Helen Salisbury: Trouble with the new normalBMJ 2021; 374 doi: https://doi.org/10.1136/bmj.n2223 (Published 14 September 2021) Cite this as: BMJ 2021;374:n2223
- Helen Salisbury, GP
Follow Helen on Twitter: @HelenRSalisbury
We can probably all agree that normality, in medicine, is a good thing. When patients present with symptoms we listen, examine, and can often confidently reassure them that what they’re experiencing is a variation of normal and not worrying. Sometimes we may move on to blood tests or scans to pinpoint a diagnosis or exclude a serious problem. As a newly minted doctor I remember the excitement of getting abnormal results that confirmed my clinical suspicion. That feeling—which is often the starting point for successful treatment—hasn’t gone entirely, but more often a normal result is received with relief. Even if we still don’t know what’s causing the symptoms we’re at least reassured that it isn’t the nastiest thing on a list of differentials.
Grey areas include results that are just outside the normal range but not enough so to account for the presenting symptoms. Now that patients have access to their medical notes, we often need to set aside time to discuss and reassure the more anxious or meticulous ones about results that may be very slightly abnormal but are also irrelevant.
What we must avoid at all costs is pretending that things are normal when they’re clearly not (however much we wish they were). We do not ignore the unwelcome new anaemia or abnormality of liver function that hints at a cancer recurrence, and only with great caution do we step down the antipsychotic medication that has controlled our patient’s most florid symptoms. As with medicine, so with covid: the return to normality is being trumpeted in the media as a welcome event we should all embrace, but the actual figures show a pandemic still raging. Although case rates remain very high and many people are still susceptible to infection, our schoolchildren, workers, and even MPs are being herded back into crowded indoor spaces with minimal mitigations.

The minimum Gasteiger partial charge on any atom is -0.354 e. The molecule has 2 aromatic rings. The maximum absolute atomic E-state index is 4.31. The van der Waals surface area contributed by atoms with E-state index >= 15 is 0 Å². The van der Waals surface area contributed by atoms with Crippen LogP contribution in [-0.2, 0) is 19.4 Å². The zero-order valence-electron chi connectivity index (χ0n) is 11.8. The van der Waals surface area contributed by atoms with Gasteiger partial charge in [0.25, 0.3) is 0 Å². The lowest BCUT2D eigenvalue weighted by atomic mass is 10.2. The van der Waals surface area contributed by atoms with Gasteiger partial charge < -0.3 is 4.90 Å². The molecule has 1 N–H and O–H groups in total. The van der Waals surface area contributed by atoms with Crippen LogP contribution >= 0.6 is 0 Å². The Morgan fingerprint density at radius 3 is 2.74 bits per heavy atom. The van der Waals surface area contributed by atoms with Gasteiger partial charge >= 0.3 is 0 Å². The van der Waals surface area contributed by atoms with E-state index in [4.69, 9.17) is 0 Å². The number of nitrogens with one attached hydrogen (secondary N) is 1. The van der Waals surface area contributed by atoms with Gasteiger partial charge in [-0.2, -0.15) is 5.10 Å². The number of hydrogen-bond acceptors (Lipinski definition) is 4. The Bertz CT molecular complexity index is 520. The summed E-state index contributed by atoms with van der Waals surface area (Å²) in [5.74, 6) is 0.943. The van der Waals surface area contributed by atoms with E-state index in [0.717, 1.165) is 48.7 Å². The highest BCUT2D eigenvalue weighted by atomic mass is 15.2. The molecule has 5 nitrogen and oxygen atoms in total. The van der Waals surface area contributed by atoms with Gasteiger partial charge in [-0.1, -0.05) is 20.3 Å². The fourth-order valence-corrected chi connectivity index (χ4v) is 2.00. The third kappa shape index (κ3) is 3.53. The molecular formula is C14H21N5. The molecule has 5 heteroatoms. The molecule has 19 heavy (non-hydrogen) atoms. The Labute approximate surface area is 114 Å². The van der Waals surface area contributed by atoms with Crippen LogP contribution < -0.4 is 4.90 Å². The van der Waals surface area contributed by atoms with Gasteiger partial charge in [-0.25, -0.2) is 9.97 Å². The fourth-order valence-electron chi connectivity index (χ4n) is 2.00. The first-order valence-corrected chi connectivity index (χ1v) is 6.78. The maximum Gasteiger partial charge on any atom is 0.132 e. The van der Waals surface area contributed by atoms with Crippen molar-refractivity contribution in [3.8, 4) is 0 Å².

Despite the negative briefings, GPs are resisting calls to return to normal surgery opening. The daily flood of positive covid test results into our inboxes reminds us—should we be in any danger of believing otherwise—of a continuing need to keep vulnerable patients and staff safe. In our hospitals one in five intensive care beds is occupied by a patient with covid, and normal working remains heavily compromised by the need to care for those patients while limiting the spread of this disease. While other European countries continue to work hard to limit rates of infection, outside the NHS it seems that England has officially thrown caution to the winds.
We’re being encouraged to accept that 130 deaths a day from a preventable infectious disease is unremarkable and the “new normal.” I beg to differ, and I see trouble ahead.
Competing interests: See www.bmj.com/about-bmj/freelance-contributors.
Provenance and peer review: Commissioned; not externally peer reviewed.